Mark Webber: "Great moment, and fans loved it."
Sep.25 (GMM) Mark Webber and Fernando Alonso have slammed and ridiculed the ten-place grid penalty the Australian will have to serve next weekend in Korea.
Webber was penalised for hitching a ride on the sidepod of Alonso's Ferrari after breaking down at the end of the Singapore Grand Prix.
He is furious.
"For Alonso and me to receive reprimands for our actions after the race is comical to say the least.
"Great moment, and fans loved it," Webber wrote on Twitter.
"Yes, I thought it had been done before," added Webber.
The 37-year-old, who is leaving F1 at the end of the season, also denied marshals told him not to cross the track in order to climb aboard Alonso's stationary car.
Friend Alonso also joined the Twitter condemnation, posting a photoshopped image of himself and Webber in a taxi, with the caption addressed to the Red Bull driver: "Ready for Hollywood?"
FIA steward Warwick had defended the penalty on the basis that drivers on the slowing-down lap had to swerve past Alonso and Webber, because the Spaniard had parked on the racing line after a blind corner.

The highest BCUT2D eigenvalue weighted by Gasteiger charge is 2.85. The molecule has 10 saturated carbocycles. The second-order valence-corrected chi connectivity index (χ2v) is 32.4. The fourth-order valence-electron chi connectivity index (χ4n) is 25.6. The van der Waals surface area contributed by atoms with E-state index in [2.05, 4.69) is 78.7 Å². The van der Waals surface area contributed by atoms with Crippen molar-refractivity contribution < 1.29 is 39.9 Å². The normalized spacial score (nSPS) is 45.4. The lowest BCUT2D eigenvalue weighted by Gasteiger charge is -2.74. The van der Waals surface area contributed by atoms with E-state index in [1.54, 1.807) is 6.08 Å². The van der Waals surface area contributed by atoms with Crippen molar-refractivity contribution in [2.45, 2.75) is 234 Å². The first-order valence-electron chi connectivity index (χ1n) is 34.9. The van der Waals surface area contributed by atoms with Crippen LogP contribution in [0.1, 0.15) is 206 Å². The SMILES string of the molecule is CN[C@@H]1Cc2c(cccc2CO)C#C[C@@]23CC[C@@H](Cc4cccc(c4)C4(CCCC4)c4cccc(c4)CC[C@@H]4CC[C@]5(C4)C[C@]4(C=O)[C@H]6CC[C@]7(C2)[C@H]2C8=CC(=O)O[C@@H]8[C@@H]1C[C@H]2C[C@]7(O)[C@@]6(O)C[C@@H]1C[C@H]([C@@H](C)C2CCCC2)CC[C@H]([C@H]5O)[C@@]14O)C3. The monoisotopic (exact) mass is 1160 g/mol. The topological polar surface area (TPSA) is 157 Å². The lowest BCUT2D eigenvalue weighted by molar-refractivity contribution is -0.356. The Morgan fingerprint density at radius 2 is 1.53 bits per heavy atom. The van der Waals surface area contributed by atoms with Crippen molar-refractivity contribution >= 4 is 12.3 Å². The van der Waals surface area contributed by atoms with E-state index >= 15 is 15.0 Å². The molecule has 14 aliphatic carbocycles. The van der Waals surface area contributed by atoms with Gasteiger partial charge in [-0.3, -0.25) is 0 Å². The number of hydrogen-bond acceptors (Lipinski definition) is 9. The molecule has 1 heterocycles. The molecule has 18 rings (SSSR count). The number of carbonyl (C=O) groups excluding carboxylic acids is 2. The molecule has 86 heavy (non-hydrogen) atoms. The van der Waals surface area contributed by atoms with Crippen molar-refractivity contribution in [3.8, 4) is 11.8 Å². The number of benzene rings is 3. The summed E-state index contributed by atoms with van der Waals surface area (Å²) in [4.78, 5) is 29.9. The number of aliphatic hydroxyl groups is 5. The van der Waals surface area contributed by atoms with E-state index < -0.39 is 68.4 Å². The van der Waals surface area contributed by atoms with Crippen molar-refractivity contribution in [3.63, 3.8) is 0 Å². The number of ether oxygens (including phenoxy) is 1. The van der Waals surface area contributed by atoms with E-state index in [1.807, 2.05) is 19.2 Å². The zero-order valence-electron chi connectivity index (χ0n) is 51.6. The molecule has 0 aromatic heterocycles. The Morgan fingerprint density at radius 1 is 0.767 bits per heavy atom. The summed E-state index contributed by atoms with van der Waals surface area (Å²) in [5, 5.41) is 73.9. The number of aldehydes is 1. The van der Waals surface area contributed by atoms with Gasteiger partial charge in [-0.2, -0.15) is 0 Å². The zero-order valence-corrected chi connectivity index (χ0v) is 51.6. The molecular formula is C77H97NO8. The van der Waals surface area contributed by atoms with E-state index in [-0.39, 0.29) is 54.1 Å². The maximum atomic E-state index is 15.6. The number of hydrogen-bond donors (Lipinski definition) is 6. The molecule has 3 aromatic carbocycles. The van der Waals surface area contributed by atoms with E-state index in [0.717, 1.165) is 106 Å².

But Webber's former Red Bull teammate David Coulthard insisted: "Who were Webber and Alonso putting in danger?
"In reality, only themselves. And that's what they do every time they strap themselves into their racing cars," he wrote in a column for the BBC.
McLaren's Jenson Button agreed: "(I'm) disappointed to see the penalties for Webber and Alonso; (an) act of sportsmanship should not really be punished," he said on Twitter.
Sections of the press are also highly critical of the penalty.
"It is petty and hypocritical to accuse drivers who have risked their lives for two hours at an average of 200kph between concrete walls to have acted dangerously.
"It is treating them as though they are children who don't know what they're doing," Autosprint's Alberto Sabbatini said.
"Actually, as we could see from the cameras, (Lewis) Hamilton was doing only 60kph (when he passed Alonso-Webber) -- ridiculous(ly slow) speeds for the brakes and reaction times of professional drivers," he insisted.